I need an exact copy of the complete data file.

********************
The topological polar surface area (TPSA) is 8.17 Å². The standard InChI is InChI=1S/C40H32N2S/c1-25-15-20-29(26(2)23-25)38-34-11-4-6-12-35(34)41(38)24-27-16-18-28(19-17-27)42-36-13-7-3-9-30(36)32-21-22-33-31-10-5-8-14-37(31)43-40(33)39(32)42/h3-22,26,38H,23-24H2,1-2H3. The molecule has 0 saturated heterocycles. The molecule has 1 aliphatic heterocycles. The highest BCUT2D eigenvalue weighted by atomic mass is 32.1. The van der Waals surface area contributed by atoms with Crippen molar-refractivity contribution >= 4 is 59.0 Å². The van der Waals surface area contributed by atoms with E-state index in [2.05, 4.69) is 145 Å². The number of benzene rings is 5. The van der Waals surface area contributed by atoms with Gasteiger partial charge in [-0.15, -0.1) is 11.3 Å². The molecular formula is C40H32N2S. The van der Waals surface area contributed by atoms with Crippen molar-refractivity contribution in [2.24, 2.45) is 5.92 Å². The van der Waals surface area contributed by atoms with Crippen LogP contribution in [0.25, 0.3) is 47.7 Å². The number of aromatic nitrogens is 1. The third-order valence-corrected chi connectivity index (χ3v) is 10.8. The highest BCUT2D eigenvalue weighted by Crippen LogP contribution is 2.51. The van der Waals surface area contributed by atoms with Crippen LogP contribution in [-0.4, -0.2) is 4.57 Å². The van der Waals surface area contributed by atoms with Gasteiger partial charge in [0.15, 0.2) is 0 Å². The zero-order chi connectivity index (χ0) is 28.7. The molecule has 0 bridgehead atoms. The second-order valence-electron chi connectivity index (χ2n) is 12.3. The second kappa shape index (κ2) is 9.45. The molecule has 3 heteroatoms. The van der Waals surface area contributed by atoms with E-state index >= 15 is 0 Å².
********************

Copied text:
The topological polar surface area (TPSA) is 8.17 Å². The standard InChI is InChI=1S/C40H32N2S/c1-25-15-20-29(26(2)23-25)38-34-11-4-6-12-35(34)41(38)24-27-16-18-28(19-17-27)42-36-13-7-3-9-30(36)32-21-22-33-31-10-5-8-14-37(31)43-40(33)39(32)42/h3-22,26,38H,23-24H2,1-2H3. The molecule has 0 saturated heterocycles. The molecule has 1 aliphatic heterocycles. The highest BCUT2D eigenvalue weighted by atomic mass is 32.1. The van der Waals surface area contributed by atoms with Crippen molar-refractivity contribution >= 4 is 59.0 Å². The van der Waals surface area contributed by atoms with E-state index in [2.05, 4.69) is 145 Å². The number of benzene rings is 5. The van der Waals surface area contributed by atoms with Gasteiger partial charge in [-0.15, -0.1) is 11.3 Å². The molecular formula is C40H32N2S. The van der Waals surface area contributed by atoms with Crippen molar-refractivity contribution in [2.24, 2.45) is 5.92 Å². The van der Waals surface area contributed by atoms with Crippen LogP contribution in [0.25, 0.3) is 47.7 Å². The number of aromatic nitrogens is 1. The third-order valence-corrected chi connectivity index (χ3v) is 10.8. The highest BCUT2D eigenvalue weighted by Crippen LogP contribution is 2.51. The van der Waals surface area contributed by atoms with Crippen LogP contribution in [-0.4, -0.2) is 4.57 Å². The van der Waals surface area contributed by atoms with Gasteiger partial charge in [0.15, 0.2) is 0 Å². The zero-order chi connectivity index (χ0) is 28.7. The molecule has 0 bridgehead atoms. The second-order valence-electron chi connectivity index (χ2n) is 12.3. The second kappa shape index (κ2) is 9.45. The molecule has 3 heteroatoms. The van der Waals surface area contributed by atoms with E-state index >= 15 is 0 Å².